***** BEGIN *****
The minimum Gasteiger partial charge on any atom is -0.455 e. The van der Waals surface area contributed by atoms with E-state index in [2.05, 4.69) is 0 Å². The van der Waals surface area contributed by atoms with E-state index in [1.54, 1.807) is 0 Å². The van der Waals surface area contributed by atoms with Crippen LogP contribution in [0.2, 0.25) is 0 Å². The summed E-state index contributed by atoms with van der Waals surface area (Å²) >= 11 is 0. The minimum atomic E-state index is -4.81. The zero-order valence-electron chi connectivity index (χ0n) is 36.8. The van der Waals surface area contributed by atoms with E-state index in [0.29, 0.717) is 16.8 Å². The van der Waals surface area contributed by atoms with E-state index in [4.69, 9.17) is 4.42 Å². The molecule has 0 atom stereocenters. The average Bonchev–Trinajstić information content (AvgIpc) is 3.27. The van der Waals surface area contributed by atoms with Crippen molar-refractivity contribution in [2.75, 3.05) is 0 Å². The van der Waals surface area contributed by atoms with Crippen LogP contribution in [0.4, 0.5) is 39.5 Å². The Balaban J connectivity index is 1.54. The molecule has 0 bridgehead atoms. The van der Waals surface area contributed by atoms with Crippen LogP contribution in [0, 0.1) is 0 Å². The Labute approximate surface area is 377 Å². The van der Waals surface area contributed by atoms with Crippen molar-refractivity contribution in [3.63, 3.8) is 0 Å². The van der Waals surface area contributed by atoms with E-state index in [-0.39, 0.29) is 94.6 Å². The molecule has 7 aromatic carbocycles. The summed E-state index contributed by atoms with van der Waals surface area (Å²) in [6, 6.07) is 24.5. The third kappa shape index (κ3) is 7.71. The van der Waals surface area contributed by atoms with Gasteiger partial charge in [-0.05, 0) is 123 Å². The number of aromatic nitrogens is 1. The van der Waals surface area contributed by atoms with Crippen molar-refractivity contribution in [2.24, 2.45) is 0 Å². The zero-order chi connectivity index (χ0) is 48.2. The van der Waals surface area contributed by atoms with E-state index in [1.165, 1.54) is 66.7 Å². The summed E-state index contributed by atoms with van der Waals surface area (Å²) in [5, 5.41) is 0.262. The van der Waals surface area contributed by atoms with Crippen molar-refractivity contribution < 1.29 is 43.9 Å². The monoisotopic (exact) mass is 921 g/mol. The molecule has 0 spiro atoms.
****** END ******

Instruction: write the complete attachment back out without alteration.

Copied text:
The minimum Gasteiger partial charge on any atom is -0.455 e. The van der Waals surface area contributed by atoms with E-state index in [2.05, 4.69) is 0 Å². The van der Waals surface area contributed by atoms with E-state index in [1.54, 1.807) is 0 Å². The van der Waals surface area contributed by atoms with Crippen LogP contribution in [0.2, 0.25) is 0 Å². The summed E-state index contributed by atoms with van der Waals surface area (Å²) >= 11 is 0. The minimum atomic E-state index is -4.81. The zero-order valence-electron chi connectivity index (χ0n) is 36.8. The van der Waals surface area contributed by atoms with E-state index in [0.29, 0.717) is 16.8 Å². The van der Waals surface area contributed by atoms with E-state index in [4.69, 9.17) is 4.42 Å². The molecule has 0 atom stereocenters. The average Bonchev–Trinajstić information content (AvgIpc) is 3.27. The van der Waals surface area contributed by atoms with Crippen molar-refractivity contribution in [2.75, 3.05) is 0 Å². The van der Waals surface area contributed by atoms with Crippen LogP contribution in [0.4, 0.5) is 39.5 Å². The Balaban J connectivity index is 1.54. The molecule has 0 bridgehead atoms. The van der Waals surface area contributed by atoms with Crippen LogP contribution in [0, 0.1) is 0 Å². The Labute approximate surface area is 377 Å². The van der Waals surface area contributed by atoms with Crippen molar-refractivity contribution in [3.63, 3.8) is 0 Å². The van der Waals surface area contributed by atoms with E-state index in [-0.39, 0.29) is 94.6 Å². The molecule has 7 aromatic carbocycles. The summed E-state index contributed by atoms with van der Waals surface area (Å²) in [6, 6.07) is 24.5. The third kappa shape index (κ3) is 7.71. The van der Waals surface area contributed by atoms with Gasteiger partial charge in [-0.05, 0) is 123 Å². The number of aromatic nitrogens is 1. The van der Waals surface area contributed by atoms with Crippen molar-refractivity contribution in [2.24, 2.45) is 0 Å². The zero-order chi connectivity index (χ0) is 48.2. The van der Waals surface area contributed by atoms with E-state index in [1.165, 1.54) is 66.7 Å². The summed E-state index contributed by atoms with van der Waals surface area (Å²) in [5, 5.41) is 0.262. The van der Waals surface area contributed by atoms with Crippen molar-refractivity contribution < 1.29 is 43.9 Å². The monoisotopic (exact) mass is 921 g/mol. The molecule has 0 spiro atoms.